Today, the National Park Service asks visitors to be respectful of its significance to the people who have long held Rainbow Bridge sacred. It is not illegal, however, for visitors to approach and walk under the bridge from one side to the other along or just above the creek bed, and there is a well-worn path under the bridge that is regularly used.

References/Related–Mfairlady.com Paddle/Play

  1. Lionel Casson, Robert Claiborne, Brian Fagan, and Walter Karp, “Mysteries of the Past,” American Heritage Publishing Company; 1977.
  2. Gary King, Editor’s post: JFK Day provides an environmental message driven by the mystique of it all, 9/25/13.
  3. Nigel Hamilton, “JFK’s Reckless Youth.”
  4. John F. Kennedy; Historynet.com John F. Kennedy
  5. Huffinton Post, “Document Found at Connecticut Prep School May Shed Light on Origins of JFK Speech,” 11/04/11.
  6. Gaylord Nelson, Earth Day.
  7. 35th President– 1961-1963; By Norman Stone , Tuesday 20 January 2009 .
  8. Wikipedia; Motor Torpedo Boat PT 109.
  9. Mary Fairchild, Climbing Devils Tower in June With Andy Petefish.
  10. Jeffry Klugger and Mark Thompson, “The last day: The final 24 hours J.F.K. Jr.’s life were a typical whirl for someone used to the limelight. But in that very ordinariness lay the seeds of disaster.” CNN.com; Time: The Last Day 7/26/99.
  11. “Former Girlfriend Recalls Near Fatal Kayak Trip With JFK Jr,” 3/3/11; Vanity Fair.
  12. The Kennedy Curse, Edward Klein, St. Martin.s Press, 2003. Pg. 23
  13. Ibid., Pg. 10.
  14. John Kennedy: A Political Profile, James M. Burns, Harcourt, Brace & World, Inc. N.Y., 1961, page. 24.
  15. Wikipedia, “Preacher’s kid.”
  16. Laurence Gonzales, “Deep Survival: Who Lives, Who Dies, and Why.” W.W. Norton & Company; 2003. p. 254.
  17. G. William Domhoff, “The Myth of Liberal Ascendancy.”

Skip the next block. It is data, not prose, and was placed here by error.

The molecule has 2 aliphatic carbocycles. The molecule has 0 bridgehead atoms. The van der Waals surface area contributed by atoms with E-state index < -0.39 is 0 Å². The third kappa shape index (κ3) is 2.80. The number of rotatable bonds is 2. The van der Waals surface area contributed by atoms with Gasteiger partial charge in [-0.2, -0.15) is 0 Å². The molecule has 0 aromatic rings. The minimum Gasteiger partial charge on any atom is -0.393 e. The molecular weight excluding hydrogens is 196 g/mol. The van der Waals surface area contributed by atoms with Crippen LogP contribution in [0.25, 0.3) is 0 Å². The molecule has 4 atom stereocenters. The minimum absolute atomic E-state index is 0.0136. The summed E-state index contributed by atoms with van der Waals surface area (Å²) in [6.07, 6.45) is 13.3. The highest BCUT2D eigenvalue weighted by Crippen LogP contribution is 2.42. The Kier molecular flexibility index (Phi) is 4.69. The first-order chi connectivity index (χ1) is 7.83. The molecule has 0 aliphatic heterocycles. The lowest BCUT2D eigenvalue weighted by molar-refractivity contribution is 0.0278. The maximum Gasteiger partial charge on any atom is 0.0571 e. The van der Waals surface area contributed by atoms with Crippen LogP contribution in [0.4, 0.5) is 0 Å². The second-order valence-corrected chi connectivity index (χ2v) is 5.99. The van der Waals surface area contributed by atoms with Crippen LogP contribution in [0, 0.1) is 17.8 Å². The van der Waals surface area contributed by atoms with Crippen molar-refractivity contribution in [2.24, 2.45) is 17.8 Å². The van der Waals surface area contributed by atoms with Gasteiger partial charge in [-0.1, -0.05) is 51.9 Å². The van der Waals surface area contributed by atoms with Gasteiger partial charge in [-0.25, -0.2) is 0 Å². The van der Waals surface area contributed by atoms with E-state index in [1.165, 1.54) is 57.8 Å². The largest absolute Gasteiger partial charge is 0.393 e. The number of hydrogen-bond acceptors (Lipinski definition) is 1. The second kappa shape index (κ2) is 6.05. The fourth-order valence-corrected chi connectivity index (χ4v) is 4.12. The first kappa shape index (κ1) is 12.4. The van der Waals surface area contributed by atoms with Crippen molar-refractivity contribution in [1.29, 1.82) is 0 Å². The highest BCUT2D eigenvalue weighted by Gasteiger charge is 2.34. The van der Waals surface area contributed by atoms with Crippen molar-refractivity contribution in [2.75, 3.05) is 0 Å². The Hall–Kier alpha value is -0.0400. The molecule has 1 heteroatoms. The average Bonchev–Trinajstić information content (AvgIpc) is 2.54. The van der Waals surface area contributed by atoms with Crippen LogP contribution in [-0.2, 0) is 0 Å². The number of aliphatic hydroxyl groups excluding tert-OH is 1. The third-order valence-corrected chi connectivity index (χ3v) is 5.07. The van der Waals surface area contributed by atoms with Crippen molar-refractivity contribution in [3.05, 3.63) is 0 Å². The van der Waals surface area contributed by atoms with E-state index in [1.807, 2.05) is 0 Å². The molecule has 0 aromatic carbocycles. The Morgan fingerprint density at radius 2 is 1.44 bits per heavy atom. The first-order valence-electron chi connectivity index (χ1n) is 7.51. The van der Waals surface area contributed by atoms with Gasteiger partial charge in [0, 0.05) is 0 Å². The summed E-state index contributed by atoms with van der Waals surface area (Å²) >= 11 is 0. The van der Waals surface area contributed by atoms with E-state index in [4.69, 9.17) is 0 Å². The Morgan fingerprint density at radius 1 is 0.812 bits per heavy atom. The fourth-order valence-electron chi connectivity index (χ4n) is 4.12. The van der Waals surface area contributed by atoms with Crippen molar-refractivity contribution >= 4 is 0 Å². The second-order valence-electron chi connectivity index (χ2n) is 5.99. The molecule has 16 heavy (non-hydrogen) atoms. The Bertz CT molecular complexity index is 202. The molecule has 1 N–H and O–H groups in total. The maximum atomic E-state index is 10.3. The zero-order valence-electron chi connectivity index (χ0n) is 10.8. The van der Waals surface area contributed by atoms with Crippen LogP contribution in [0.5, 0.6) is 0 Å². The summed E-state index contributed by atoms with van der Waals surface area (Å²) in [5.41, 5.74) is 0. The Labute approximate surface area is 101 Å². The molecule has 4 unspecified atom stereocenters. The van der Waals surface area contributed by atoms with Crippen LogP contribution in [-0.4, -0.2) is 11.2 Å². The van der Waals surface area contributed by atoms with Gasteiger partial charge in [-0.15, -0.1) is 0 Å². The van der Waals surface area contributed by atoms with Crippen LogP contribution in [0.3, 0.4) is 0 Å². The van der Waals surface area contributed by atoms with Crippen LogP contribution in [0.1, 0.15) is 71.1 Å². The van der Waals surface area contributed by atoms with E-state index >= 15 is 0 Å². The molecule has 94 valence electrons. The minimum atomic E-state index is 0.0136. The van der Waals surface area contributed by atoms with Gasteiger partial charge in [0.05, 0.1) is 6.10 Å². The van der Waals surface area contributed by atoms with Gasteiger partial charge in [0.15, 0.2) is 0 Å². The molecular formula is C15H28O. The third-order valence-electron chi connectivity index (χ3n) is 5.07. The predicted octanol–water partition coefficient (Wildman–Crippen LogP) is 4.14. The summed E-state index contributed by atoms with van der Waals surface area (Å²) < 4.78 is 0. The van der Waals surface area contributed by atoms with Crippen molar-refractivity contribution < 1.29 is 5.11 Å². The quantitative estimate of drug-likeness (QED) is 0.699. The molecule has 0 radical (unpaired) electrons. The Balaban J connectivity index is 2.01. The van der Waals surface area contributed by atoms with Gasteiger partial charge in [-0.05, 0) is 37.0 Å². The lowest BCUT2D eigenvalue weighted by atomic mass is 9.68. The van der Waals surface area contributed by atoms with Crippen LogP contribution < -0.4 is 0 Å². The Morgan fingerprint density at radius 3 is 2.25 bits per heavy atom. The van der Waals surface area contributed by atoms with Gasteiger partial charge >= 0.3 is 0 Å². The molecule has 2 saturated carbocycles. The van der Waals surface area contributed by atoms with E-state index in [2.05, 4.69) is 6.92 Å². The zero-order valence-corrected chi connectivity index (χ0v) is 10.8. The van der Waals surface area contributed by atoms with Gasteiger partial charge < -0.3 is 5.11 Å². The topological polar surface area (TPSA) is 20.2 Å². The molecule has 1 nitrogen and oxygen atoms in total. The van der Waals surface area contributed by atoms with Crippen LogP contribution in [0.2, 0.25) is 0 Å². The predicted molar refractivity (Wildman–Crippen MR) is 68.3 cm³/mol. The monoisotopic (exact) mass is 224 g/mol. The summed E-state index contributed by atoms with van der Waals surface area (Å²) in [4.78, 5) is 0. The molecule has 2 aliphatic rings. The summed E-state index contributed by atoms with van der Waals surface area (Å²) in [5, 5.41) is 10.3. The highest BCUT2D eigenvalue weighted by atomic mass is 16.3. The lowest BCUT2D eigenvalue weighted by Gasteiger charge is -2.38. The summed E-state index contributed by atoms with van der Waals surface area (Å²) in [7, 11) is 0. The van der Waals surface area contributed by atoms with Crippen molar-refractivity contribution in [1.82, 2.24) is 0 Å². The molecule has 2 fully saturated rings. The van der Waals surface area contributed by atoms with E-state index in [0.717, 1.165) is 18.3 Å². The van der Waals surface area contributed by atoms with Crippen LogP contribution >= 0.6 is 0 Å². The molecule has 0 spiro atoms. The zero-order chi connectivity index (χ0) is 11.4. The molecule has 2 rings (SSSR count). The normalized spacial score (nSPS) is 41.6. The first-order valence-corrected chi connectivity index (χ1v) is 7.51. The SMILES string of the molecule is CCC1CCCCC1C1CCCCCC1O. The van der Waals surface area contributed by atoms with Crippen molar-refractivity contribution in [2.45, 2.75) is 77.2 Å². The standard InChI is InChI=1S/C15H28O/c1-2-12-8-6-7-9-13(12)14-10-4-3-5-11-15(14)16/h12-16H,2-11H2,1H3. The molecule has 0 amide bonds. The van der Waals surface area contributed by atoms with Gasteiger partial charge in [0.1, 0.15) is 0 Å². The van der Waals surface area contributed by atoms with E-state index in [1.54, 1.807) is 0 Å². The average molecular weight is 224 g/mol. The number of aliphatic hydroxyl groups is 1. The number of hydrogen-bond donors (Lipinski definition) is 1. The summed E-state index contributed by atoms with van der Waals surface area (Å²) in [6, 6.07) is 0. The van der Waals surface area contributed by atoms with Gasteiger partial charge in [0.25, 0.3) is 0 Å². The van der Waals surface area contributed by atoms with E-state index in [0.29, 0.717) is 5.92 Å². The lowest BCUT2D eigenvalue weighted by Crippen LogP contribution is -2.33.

18. Harold C. Jordahl, Jr., “A Unique Collection of Islands: The Influence of History, Politics, Policy, and Planning on the Establishment of the Apostle Islands National Lakeshore.”
  19. The History Channel, “JFK: A Presidency Revealed,” DVD and Pdf., 2003.
  20. John-Brian Paprock & Teresa Peneguy Paprock, “Sacred Sites of Wisconsin,” Trails Books; 2001. p. 105.
  21. Bill Newman, Sarah Ohmann, & Don Dimond, “Guide to Sea Kayaking on Lakes Superior & Michigan,” Globe Pequot Press; 1999.
  22. Mary Fairchild, Sea Kayak Specialists’ Sam Crowley of Marquette: Door County Instructor Development
  23. John O. Holzheuter, “Madeline Island & the Chequamegon Region.” The State Historical Society of Wisconsin; 1986.
  24. Mary Fairchild, Sea Kayaking and Whitewater: Roughing it with Scott Berry and Nigel Dennis.
  25. William W. Warren, “History of the Ojibway People,”  Minnesota Historical Press; 1984.
  26. Timothy Pauketat , “Cahokia: Ancient America’s Great City on the Mississippi.”
  27. Wikipedia, “Ojibwe people.”
  28. Mary Fairchild, Old Copper Culture:  A Visit With Pete Stark .
  29. Peter Dale Scott, “Oswald, Mexico, and Deep Politics.”  Skyhorse Publishing, 2013.
  30. Townsend, Richard F. (2004). Hero, Hawk, and Open Hand. Yale University Press.
  31. Reilly, F. Kent; Garber, James; Steponaitis, Vincas P., foreword (2004). Ancient Objects and Sacred Realms. Austin, Texas: University of Texas Press. pp. 29–34.
  32. Wikipedia, “Underwater Panther.”
  33. Alvin M. Josephy Jr., “The Custer Myth;’ Life, July 2, 1971. p.52
  34. Pearce, Roy Harvey (1965). The Savages of America: The Study of the Indian and the Idea of Civilization. Baltimore: Johns Hopkins University Press. pp. 191-192.
  35. Ralph Forquera, M.P.H. “Urban Indian Health.” November 2001, The Seattle Indian Health Board.
  36. Morris Thompson. 1977. Washington History Online: Indian Rights: Based on Treaties not racial issues.
  37. Margie Sue Hopkins. 2/20/07. A Current Issue Between Native Americans and Federal Government.
  38. Del Quintin Wilber. The Washington Post, 6/11/08. What is Owed to Native Americans?
  39. Native Americans and the Enviroment. 3/18/09
  40. Deloria, Vine. “God Is Red: A Native View of Religion.” Fulcrum Publishing, 1992.
  41. Francis H. Kennedy, “American Indian Places,” Houghton Miffin Company; 2008.
  42. International Sea Kayak Guide Snubs Registered Maine Guides: American Canoe Association’s Cover-up